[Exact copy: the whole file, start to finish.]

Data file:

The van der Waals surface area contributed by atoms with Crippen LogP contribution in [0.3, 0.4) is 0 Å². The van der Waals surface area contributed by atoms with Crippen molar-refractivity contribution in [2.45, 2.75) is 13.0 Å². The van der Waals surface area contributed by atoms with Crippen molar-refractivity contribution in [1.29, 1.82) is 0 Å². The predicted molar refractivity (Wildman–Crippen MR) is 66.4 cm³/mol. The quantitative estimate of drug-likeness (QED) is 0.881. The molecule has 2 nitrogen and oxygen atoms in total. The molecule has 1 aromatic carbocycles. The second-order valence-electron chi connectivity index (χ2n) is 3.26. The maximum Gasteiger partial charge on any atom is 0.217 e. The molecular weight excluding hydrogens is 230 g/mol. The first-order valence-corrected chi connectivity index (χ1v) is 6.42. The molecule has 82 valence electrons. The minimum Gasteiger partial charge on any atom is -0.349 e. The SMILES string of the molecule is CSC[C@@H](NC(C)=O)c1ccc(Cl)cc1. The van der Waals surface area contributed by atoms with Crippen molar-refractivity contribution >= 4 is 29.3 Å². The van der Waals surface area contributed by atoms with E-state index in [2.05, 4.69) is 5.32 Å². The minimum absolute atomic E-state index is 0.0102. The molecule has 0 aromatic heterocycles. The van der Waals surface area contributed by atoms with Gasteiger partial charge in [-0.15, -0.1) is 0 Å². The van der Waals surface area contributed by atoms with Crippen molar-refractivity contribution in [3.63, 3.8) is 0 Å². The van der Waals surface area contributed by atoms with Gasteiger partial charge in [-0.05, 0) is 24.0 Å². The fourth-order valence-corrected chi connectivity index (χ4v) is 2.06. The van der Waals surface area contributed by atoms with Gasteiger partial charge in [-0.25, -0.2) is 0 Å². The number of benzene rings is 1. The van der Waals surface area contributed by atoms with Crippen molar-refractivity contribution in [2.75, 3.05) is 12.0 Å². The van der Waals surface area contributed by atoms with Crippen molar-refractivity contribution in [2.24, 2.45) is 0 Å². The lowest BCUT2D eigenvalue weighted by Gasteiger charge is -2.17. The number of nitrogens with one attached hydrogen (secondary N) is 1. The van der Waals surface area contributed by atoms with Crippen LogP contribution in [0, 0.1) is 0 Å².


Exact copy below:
The van der Waals surface area contributed by atoms with Crippen LogP contribution in [0.3, 0.4) is 0 Å². The van der Waals surface area contributed by atoms with Crippen molar-refractivity contribution in [2.45, 2.75) is 13.0 Å². The van der Waals surface area contributed by atoms with Crippen molar-refractivity contribution in [1.29, 1.82) is 0 Å². The predicted molar refractivity (Wildman–Crippen MR) is 66.4 cm³/mol. The quantitative estimate of drug-likeness (QED) is 0.881. The molecule has 2 nitrogen and oxygen atoms in total. The molecule has 1 aromatic carbocycles. The second-order valence-electron chi connectivity index (χ2n) is 3.26. The maximum Gasteiger partial charge on any atom is 0.217 e. The molecular weight excluding hydrogens is 230 g/mol. The first-order valence-corrected chi connectivity index (χ1v) is 6.42. The molecule has 82 valence electrons. The minimum Gasteiger partial charge on any atom is -0.349 e. The SMILES string of the molecule is CSC[C@@H](NC(C)=O)c1ccc(Cl)cc1. The van der Waals surface area contributed by atoms with Crippen molar-refractivity contribution >= 4 is 29.3 Å². The van der Waals surface area contributed by atoms with E-state index in [2.05, 4.69) is 5.32 Å². The minimum absolute atomic E-state index is 0.0102. The molecule has 0 aromatic heterocycles. The van der Waals surface area contributed by atoms with Gasteiger partial charge in [-0.15, -0.1) is 0 Å². The van der Waals surface area contributed by atoms with Crippen molar-refractivity contribution in [3.63, 3.8) is 0 Å². The van der Waals surface area contributed by atoms with Gasteiger partial charge in [-0.05, 0) is 24.0 Å². The fourth-order valence-corrected chi connectivity index (χ4v) is 2.06. The van der Waals surface area contributed by atoms with Gasteiger partial charge in [-0.25, -0.2) is 0 Å². The number of benzene rings is 1. The van der Waals surface area contributed by atoms with Crippen molar-refractivity contribution in [2.75, 3.05) is 12.0 Å². The van der Waals surface area contributed by atoms with Crippen molar-refractivity contribution in [2.24, 2.45) is 0 Å². The lowest BCUT2D eigenvalue weighted by Gasteiger charge is -2.17. The number of nitrogens with one attached hydrogen (secondary N) is 1. The van der Waals surface area contributed by atoms with Crippen LogP contribution in [0, 0.1) is 0 Å².